SUNDAY, OCTOBER 27
“There’s nothing wrong with being scared, Norman, as long as it doesn’t change who you are.” Those words of tenderness are directed at Norman, the quasi-titular character of Studio LAIKA’s 2012 stop-motion offering, ParaNorman. Norman’s grandmother is responsible for the sage advice. The only problem? His grandmother (Elaine Stritch) has been dead for some time. Norman, it seems, can speak to the spectres of souls who never truly disappeared.
Norman, for his part, doesn’t shy away from his gift and his entire small town treats him with a noticeable apprehension. He’s an outcast in the land of the living and appreciated by the ghosts littering the landscape. All of these details are laid early, working in tandem with a seemingly precarious family dynamic (Norman’s father has a fiery temperament, leaving his mother to play the role of delicate extinguisher). In these fractures and conflicts, the film sets the stage for a surprisingly moving parable.
Writer-director Chris Butler (and co-director Sam Fell) navigate their film’s tonality with refinement, allowing a perfect marriage of sci-fi, classic horror, magic realism, drama, and black comedy to anchor an animated film that keeps both adults and children very much in mind. At multiple points throughout its course, ParaNorman points out that the line of division between adulthood and childhood is tenuous, only becoming obvious with the gift—or burden—of hindsight.
A stellar cast including John Goodman, Anna Kendrick, Casey Affleck, Christopher Mintz-Plasse, and Kodi Smit-McPhee proves to be very game for the film’s fantastical sensibilities, imbuing each of their characters with both slapdash absurdity and grounded humanity. While the film’s joyride of a first half plays to the former quality, the unexpected poignancy of the film’s second half is dominated by the latter (aided in no small part by the understated score work of the incomparable Jon Brion).
Without spoiling too much of the film’s zombie-focused central movement, parents considering taking their children should take note of a few things: the film’s not afraid of genuinely dark subject matter—death is confronted from multiple angles—and there are scenes later on in the film that are truly unnerving. One sequence in particular is among the most harrowing of its PG contemporaries and, at one point, finds Norman being slammed repeatedly into the base of a tree as a tragic figure tries to finish him off as a means of avoiding her own demons. Additionally, The Crucible is a major point of reference and the film’s driven by a palpable sense of sadness that informs the longing of its characters;. longing for understanding, longing to make things right, longing for revenge, longing for lost ones, and longing for normalcy.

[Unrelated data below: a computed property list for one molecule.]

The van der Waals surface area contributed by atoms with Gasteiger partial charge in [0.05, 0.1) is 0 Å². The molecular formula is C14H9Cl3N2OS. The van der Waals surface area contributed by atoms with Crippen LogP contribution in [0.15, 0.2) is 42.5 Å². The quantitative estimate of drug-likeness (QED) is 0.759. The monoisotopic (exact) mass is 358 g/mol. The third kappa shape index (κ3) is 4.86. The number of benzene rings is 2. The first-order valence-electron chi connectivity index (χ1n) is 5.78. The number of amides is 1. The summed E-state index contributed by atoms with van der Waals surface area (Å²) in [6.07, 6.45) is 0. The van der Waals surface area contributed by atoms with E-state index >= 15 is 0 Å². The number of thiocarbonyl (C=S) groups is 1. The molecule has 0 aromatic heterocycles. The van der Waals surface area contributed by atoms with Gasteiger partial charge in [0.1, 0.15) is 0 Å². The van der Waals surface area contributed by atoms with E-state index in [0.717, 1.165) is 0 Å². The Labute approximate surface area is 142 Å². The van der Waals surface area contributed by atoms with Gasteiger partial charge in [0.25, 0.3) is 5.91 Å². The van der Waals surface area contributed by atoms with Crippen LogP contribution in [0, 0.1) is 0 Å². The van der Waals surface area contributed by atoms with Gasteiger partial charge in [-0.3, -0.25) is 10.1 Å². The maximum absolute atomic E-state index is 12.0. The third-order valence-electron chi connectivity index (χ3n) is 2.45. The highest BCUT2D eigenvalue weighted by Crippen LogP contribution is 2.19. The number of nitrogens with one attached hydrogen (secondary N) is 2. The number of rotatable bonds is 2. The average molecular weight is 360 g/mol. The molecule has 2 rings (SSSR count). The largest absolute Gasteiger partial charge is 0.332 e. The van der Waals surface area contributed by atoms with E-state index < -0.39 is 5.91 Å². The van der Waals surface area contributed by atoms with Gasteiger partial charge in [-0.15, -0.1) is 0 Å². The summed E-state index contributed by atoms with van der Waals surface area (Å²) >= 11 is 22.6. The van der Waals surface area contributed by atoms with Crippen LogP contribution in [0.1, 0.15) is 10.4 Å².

On the surface, ParaNorman looked like a vehicle for well-intentioned nostalgia but cuts far deeper. Underneath the John Carpenter references, irreverent humor, and Halloween trappings, there’s a genuine heart driving these ball-and-socket armatures. While there are truly effective frights in store that are perfect for the season, ParaNorman’s clear-eyed resolve, empathy, and warmth are what leave a lasting impression. For all the tricks it pulls, ParaNorman’s one hell of a treat. It screens here in a 35mm print as part of a collaborative series from UW Cinematheque and the Chicago Film Society. —Steven Spoerl
TUESDAY, OCTOBER 29